Recently, several of my female friends who are over 40 noticed they gained weight in the last few years. After a visit to their healthcare provider and finding out that the weight gain was probably not just related to hormones, I was the next one they called, their friend, the Registered Dietitian. My friends assumed I could provide them with a ‘magic bullet diet’ that could melt away 10 pounds quickly.
Instead, I deliver the news that as we mature our metabolism decreases and how our body stores fat changes. Also, there is no ‘magic bullet diet’ for losing weight quickly that is healthy and can be maintained. In fact, diets in general don’t work; however, having healthy behaviors (diet and physical activity) can promote weight loss, and are easier to maintain than restrictive diets.
Here are some of the tips I shared with my friends for slimming down after 40.
1. Eat more plant-based foods like fruits and vegetables. These colorful powerhouse foods are low in calories, full of nutrients, and high in fiber which provides satiety or ‘a feeling of being full’, and therefore, you will eat less calories. Add some whole grain-rich foods for an added boost of fiber.
2. Don’t skip meals, especially breakfast. ‘Breaking the fast’ with a morning meal will jump start your metabolism and burn more calories. Eating breakfast will also prevent that mid-morning hunger which may cause you to eat something that is high in calories. Eating small meals frequently is also a good option for keeping your appetite in check throughout the day.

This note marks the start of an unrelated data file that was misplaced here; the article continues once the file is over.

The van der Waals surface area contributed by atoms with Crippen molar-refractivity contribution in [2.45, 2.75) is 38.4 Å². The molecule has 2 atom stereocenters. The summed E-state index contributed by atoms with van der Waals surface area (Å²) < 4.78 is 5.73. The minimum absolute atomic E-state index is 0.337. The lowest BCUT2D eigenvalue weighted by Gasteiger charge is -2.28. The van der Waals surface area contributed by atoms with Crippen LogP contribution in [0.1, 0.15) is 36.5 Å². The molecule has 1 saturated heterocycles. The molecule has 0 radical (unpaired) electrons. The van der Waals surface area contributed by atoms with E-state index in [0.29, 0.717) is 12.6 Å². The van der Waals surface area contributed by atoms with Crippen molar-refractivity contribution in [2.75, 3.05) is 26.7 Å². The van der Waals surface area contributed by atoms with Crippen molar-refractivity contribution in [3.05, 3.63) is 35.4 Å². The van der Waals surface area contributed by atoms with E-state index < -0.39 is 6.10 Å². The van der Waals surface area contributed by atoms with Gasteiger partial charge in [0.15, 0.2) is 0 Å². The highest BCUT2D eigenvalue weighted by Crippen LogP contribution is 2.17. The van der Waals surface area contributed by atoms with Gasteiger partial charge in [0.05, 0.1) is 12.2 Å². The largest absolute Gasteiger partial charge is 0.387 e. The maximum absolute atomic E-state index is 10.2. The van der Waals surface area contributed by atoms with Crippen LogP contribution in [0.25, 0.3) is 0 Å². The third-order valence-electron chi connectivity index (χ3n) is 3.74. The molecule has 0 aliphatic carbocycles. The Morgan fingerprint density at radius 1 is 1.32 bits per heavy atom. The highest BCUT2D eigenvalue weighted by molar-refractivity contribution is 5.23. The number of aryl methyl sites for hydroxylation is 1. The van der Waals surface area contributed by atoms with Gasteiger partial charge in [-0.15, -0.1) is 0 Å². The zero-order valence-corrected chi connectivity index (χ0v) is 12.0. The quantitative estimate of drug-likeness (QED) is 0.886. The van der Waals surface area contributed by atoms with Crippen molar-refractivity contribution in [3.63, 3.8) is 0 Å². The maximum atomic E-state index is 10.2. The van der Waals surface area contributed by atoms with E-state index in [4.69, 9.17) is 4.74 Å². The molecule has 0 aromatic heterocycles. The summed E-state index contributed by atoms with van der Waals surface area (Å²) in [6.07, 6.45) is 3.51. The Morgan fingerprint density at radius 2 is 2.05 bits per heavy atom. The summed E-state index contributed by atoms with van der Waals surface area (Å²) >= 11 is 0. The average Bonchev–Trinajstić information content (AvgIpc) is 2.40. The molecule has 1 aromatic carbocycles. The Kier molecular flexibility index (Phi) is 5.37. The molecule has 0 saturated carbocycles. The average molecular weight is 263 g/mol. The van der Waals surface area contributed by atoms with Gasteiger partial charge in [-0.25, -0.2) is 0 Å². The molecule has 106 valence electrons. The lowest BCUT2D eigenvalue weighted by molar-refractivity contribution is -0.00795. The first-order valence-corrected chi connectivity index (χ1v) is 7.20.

3. Consider the timing of your meals. There is some evidence that consuming most of your calories by mid-afternoon (before 3 p.m.), may help drop some pounds as opposed to eating a big dinner meal or heavy snacks in the evening. Regardless, it matters what you eat. To reduce calories, make it a habit to choose lower calorie options of the foods you enjoy.
4. Cooking methods matter. Pay attention to the way you prepare food. Instead of frying food or cooking it in butter or oil, try grilling, baking, or broiling. Do the same at good restaurants too; skip foods that are fried or that come in creamy sauces.
5. Get moving! Aim for 150 minutes of physical activity each week and schedule it! Make sure it’s on your weekly calendar, and ask a friend to join you. Having an ‘activity partner’ will keep you both motivated. Also, mix up the activities and your partners. I run with one friend, bike with another and take a fitness class with yet another friend. It’s a great way to socialize and get those weekly minutes in.
Don’t be hard on yourself. Accept that your body and metabolism is changing and embrace your ‘maturity’. This could be a great opportunity to revisit your health behaviors and really focus on your health for the next 40 years (or more).
For more weight loss tips and information about women’s health issues, check out these websites:
- HealthyWomen is an American nonprofit organization which provides women with health information on a wide range of issues important to women. https://www.healthywomen.org/
- The Office on Women’s Health (OWH) at the U.S. Department of Health and Human Services (HHS) was established in 1991 to improve the health of U.S. women. Their mission is to improve the health of women and girls through policy, education, and innovative programs. https://www.womenshealth.gov/
- Johns Hopkins Women’s Health page provides information on a variety of health issues that affect women. https://www.hopkinsmedicine.org/health/wellness-and-prevention/womens-health